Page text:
Things I wish people had been more candid about when I was coming out

In January I hit nine years since I first came out.  That’s nine years of reading forums and message boards and LJ and Tumblr and various other online resources.  It’s nine years of support groups and activist groups and attempts at finding other trans guys who don’t make me want to shoot myself or them.  In a couple of weeks it’ll been nine years on various forms of T (not accounting for the times I had to go off for monetary reasons).  That’s not as long as some of the veterans in the community when I was coming out, but it feels like a lifetime ago.  In that time I’ve found that there are a few things that guys tend to talk around without really going into detail.  I’m going to try to cover them here.

  1. Ass hairSeriously.  Ass hair.  Everyone makes this sound like hair on your ass cheeks, but that’s not necessarily it.  It also means hair growing around your asshole.  Which means one day you’re wiping your ass and realise there is hair coming out of the crack.  You know how when your arm is down there’s sometimes pit hair showing between your arm and torso?  Like that only with your ass.  Just a warning, trying to take a pair of scissors to it is very tricky.
  2. Not everyone passes right away.  Not everyone passes at all.  Most guys will.  Most guys will go on T and pass at least within a year or two.  Some of us are incredibly unlucky though and will continue to be read as “something in between” indefinitely.  I look almost exactly like my father did when he was 20.  I have cousins a year old and a year younger who look like darker skinned versions of me.  I still get read as a butch woman about 40% of the time.  That’s just genetics.  Accept it, find a way to make it work for you, and move on.
  3. There is no such thing as a “standard” dose of T.  Let me repeat that, there is no such thing as a standard dose of T.  There are doses that are more common, doses that doctors are more comfortable with, but there is no guarantee that that will be the dose that works best for you.  I am currently on 200mg/wk of injectable T.  That is double what everyone said was the “standard” dose when I was coming out.  That is the dose that I require in order to have testosterone levels in the mid-range for cis man of my age.  I know other guys who are on as low as 25mg/wk.  Get your blood work done, keep track of your levels, and find out what works best for your specific body.
  4. Stealth isn’t an all or nothing deal.  You don’t have to either never tell anyone ever or come out to every single person you meet.  It’s not that simple.  I’m out to my doctor, my partners, and the guy who had medical power of attorney when I first moved here.  In California I’m out to almost everyone I know.  In Israel every single person I know.  It’s ok to decide as you go along.  It’s ok to decide that you feel comfortable enough to come out in one area but not in another.  The only thing to be a little aware of is that if you put it online it’s not going to go away no matter how hard you try so be a bit more cautious there.
  5. The name you pick when you first come out doesn’t necessarily have to be the name you keep forever.  I’m in the process of changing my name for a third time.  Why?  Because the first time I didn’t realise how much I don’t enjoy being out and had already made myself too easily outed as a trans guy online.  Now I’m realising that picking a nondescript white name has never felt quite right.  I didn’t realise how important being Latino was going to become to me because in California every other person is Latino so it doesn’t really matter.  Yes, it is kind of a logistical nightmare.  Yes, the people who know I’m trans do make fun of me.  Yes, the people who don’t know do ask questions.  None of those things are impossible to deal with though.  You might want to make the transition a little easier by keeping whatever name you currently go by as a middle name, but at the end of the day it’s your life.  Everyone else will adjust.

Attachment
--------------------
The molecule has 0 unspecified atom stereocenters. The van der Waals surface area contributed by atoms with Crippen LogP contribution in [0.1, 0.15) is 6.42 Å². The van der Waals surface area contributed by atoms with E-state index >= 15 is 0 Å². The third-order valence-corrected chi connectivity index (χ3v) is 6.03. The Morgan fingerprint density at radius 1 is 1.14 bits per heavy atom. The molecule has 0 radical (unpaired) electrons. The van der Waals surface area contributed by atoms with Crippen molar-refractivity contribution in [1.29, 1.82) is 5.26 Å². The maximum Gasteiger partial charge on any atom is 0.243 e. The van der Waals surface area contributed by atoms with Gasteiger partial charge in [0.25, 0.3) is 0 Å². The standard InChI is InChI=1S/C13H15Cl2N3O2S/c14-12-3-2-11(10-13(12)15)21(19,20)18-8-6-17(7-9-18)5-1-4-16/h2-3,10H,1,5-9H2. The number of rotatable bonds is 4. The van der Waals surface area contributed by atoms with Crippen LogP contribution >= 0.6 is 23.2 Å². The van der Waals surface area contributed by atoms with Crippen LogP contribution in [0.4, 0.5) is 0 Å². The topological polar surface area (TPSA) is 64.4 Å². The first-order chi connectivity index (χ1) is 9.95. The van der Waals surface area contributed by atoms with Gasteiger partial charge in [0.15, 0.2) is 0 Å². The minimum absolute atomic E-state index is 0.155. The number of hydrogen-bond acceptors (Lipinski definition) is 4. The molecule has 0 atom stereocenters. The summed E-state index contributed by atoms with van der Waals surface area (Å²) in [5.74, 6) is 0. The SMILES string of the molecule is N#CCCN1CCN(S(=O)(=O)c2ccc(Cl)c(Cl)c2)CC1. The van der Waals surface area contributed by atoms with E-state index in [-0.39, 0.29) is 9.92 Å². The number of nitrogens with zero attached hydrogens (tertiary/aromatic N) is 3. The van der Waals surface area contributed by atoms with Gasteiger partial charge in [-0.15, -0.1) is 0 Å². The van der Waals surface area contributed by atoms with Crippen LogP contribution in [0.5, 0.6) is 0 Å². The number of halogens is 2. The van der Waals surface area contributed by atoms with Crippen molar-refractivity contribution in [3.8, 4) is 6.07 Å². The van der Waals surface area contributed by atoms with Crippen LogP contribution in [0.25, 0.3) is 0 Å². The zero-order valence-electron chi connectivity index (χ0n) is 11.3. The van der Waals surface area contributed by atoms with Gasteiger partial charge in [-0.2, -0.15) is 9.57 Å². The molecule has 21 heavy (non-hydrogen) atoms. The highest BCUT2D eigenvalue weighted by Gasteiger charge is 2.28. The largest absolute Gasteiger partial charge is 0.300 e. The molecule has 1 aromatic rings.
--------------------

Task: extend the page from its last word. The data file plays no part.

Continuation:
6. Fat does not shift when you start T.  God do I hate how people phrase that.  Your body fat does not magically move around on its own.  That’s not how it works.  What happens is that T tells your body to store new fat in different locations.  If you continue to store new fat without using up whatever fat you already had stored you will simply end up with fat in both traditionally male and female areas.  This is a good reason to eat healthy and get regular exercise.  Don’t starve yourself, don’t force yourself to run fifteen miles a day, just be sensible.  We all know that living off Burger King isn’t a good idea if you can avoid it.  This isn’t new information.  T already puts us at higher risk of high cholesterol, high blood pressure, and RBC count, do yourself a favour and don’t make things worse by ignoring your overall health.
  7. There is nothing wrong with deciding that transition isn’t for you.  There’s a tendency within trans circles to whisper about “detransition” and going off T and how so-and-so is a girl again.  Ignore the whispers.  They’re idiotic.  You are the only person who knows what is going on inside of your head.  If you go on T and find you don’t like the effects, if you cringe at the idea of chopping off your breasts, if you find you were confused or pressured or dealing with trauma or whatever might be the case, that’s not a big deal.  You’re the one who has to live with your body.  You’re the one who has to live with however society views you.  Do what makes you happy.

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